Tuesday, 21 June 2011

Roast butternut and pine nut risotto

This is another one of those veggie dishes that are so good you don't find yourself thinking, "All this needs is a bit of meat, and it would be perfect." Even my carnivorous elder son wolfed it down and came back for seconds!

This recipe uses coriander leaves, but sage is just as good with butternut, so try that as a variation.

Oven temperature

1 large butternut, peeled and cut into largish cubes
1 clove garlic, crushed
10ml fresh coriander leaves, chopped
Olive oil
30ml butter
1 onion, chopped
250ml arborio rice
250ml white wine
750ml vegetable stock
Pine nuts to serve
Parmesan cheese, grated, to serve

  • In a large bowl, mix up about 25ml olive oil with the garlic and chopped coriander leaves.
  • Toss the butternut cubes in this until they are well coated, then place them on a baking tray in the oven for about 45 minutes until soft right through and just starting to darken along the edges.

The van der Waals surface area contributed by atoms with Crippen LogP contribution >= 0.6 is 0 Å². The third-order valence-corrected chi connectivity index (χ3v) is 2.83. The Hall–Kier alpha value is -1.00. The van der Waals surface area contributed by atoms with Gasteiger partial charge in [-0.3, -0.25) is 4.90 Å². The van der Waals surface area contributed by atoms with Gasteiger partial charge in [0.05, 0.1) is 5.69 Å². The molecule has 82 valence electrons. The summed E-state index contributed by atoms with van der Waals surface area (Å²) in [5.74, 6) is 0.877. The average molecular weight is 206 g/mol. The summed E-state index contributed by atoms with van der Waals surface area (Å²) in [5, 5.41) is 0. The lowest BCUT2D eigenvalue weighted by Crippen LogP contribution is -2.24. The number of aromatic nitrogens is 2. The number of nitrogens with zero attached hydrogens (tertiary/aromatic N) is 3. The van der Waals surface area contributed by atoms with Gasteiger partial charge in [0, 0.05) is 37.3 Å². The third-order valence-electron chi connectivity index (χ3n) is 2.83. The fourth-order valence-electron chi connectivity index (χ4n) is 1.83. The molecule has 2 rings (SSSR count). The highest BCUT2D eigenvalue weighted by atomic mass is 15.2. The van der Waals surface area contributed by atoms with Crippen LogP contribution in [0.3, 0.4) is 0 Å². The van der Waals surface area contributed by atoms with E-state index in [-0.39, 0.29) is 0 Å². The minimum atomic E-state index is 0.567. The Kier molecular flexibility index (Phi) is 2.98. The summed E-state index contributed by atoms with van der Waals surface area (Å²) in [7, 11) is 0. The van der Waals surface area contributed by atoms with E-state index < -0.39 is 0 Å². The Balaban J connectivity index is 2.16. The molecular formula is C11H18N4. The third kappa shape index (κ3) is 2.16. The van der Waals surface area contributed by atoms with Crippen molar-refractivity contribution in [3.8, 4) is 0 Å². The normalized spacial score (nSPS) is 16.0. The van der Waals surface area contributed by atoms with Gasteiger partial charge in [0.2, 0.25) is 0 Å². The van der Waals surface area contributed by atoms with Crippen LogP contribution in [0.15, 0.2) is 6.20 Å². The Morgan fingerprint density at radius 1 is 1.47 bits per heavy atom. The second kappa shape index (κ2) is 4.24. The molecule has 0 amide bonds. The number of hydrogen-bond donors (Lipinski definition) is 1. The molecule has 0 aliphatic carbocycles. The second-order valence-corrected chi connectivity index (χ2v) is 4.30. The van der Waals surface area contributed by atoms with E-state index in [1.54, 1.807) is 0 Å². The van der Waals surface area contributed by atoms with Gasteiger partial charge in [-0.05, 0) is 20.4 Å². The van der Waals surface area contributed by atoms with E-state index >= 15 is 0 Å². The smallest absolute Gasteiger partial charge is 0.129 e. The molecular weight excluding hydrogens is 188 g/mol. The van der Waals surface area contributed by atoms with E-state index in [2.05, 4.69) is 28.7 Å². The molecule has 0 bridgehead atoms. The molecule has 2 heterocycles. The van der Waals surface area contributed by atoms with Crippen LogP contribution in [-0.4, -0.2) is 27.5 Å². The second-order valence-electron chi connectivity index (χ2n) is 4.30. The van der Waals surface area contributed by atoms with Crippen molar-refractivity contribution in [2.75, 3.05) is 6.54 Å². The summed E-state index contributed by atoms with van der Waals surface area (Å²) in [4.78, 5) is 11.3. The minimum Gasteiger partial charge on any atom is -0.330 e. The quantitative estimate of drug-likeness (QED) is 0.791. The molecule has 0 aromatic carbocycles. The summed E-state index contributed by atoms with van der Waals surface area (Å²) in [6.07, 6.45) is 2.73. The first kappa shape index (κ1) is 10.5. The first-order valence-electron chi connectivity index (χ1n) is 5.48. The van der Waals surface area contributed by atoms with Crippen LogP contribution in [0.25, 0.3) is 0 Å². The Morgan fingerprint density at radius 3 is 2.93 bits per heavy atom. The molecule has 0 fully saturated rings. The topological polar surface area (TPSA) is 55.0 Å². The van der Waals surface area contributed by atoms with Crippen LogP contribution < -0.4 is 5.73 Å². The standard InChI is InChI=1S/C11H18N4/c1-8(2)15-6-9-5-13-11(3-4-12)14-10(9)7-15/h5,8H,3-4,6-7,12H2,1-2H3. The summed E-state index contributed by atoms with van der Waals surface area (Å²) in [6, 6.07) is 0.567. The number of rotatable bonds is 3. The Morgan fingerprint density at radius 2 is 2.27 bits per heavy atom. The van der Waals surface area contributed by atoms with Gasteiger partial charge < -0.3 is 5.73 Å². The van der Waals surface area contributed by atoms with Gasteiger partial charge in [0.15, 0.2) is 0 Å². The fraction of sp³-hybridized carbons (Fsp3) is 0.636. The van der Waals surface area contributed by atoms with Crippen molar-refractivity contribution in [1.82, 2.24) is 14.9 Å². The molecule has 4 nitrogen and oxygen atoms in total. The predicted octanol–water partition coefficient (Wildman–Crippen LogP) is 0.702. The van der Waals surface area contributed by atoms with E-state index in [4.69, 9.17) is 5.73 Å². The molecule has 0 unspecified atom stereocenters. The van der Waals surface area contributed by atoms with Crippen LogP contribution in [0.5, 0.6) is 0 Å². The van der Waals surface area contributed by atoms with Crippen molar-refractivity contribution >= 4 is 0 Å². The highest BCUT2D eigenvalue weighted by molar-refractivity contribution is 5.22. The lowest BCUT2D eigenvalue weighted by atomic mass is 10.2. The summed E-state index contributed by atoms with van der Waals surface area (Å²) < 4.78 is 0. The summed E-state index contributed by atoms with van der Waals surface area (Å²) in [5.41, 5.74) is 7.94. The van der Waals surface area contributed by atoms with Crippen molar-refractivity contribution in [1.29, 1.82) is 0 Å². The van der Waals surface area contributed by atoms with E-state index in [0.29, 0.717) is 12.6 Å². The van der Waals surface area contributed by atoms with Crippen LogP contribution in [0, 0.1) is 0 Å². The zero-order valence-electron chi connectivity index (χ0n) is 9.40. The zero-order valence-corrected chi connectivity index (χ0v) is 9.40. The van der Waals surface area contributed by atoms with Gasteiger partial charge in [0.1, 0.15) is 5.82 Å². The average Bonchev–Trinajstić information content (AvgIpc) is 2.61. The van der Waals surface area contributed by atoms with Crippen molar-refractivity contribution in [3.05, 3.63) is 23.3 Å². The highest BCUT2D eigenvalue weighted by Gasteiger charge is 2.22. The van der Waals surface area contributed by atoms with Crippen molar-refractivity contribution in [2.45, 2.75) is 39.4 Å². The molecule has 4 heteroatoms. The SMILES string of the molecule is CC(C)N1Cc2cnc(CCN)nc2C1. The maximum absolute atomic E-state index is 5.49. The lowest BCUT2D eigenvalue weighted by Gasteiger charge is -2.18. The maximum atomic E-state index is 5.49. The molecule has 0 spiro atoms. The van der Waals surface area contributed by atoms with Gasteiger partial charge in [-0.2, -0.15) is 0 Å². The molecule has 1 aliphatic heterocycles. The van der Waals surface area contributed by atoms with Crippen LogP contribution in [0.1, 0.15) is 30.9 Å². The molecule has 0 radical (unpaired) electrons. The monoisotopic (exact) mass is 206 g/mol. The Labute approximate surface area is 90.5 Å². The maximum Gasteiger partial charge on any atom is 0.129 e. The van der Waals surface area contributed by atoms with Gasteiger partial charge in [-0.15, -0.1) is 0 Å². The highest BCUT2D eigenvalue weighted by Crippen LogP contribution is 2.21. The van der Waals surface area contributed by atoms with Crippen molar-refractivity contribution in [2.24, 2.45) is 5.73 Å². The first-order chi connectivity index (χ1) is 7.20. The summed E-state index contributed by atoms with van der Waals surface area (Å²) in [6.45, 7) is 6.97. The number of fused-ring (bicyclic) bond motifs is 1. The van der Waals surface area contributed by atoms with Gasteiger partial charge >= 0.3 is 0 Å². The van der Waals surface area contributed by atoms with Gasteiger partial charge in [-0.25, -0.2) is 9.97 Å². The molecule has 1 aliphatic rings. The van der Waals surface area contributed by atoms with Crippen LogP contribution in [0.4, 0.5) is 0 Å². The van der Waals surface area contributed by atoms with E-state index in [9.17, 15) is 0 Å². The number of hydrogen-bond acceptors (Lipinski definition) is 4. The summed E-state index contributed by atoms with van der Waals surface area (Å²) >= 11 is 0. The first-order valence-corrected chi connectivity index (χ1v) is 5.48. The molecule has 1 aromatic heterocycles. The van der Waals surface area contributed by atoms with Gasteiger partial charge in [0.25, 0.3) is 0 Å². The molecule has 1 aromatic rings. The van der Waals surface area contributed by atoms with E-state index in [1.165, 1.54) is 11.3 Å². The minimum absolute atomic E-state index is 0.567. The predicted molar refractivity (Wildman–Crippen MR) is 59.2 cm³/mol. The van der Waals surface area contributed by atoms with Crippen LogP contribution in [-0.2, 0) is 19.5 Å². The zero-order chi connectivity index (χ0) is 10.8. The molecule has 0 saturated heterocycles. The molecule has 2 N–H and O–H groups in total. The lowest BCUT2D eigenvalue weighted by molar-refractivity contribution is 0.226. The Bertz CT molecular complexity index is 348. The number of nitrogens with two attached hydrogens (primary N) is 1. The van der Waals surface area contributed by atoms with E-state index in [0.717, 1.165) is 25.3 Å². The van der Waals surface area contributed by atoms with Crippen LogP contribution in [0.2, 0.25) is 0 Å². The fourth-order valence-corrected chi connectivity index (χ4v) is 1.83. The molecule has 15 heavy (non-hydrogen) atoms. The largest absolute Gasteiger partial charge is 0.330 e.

• Cut the cooked butternut into smaller cubes (when it is cool enough to handle, obviously!). Don't worry if some pieces get a little mushy. If any little bits got stuck to the baking tray, rescue them - you're going to want those babies in the risotto, too - they have a wonderful toffee-ish taste!
  • Heat 15ml of the butter and another 25ml oil in a  heavy-bottomed frying pan and saute the onion until it softens and becomes translucent.
  • Add the rice and stir until the grains are coated and shiny looking.
  • Add the wine and stir until the liquid has been absorbed.
  • Now add the stock. The proper way to do this is to add a little stock at first and then keep adding a little at a time as it is absorbed by the rice. I tend to just add the whole lot in one go... because I'm a lazy Philistine.
  • Simmer until done. Don't let the rice cook for too long - it is supposed to be al dente, like pasta.
  • Remove from the heat and stir in the butternut and the rest of the butter.
  • Place into serving bowls and top with a sprinkling of pine nuts, a little Parmesan cheese, a twist of black pepper and the rest of the coriander leaves.

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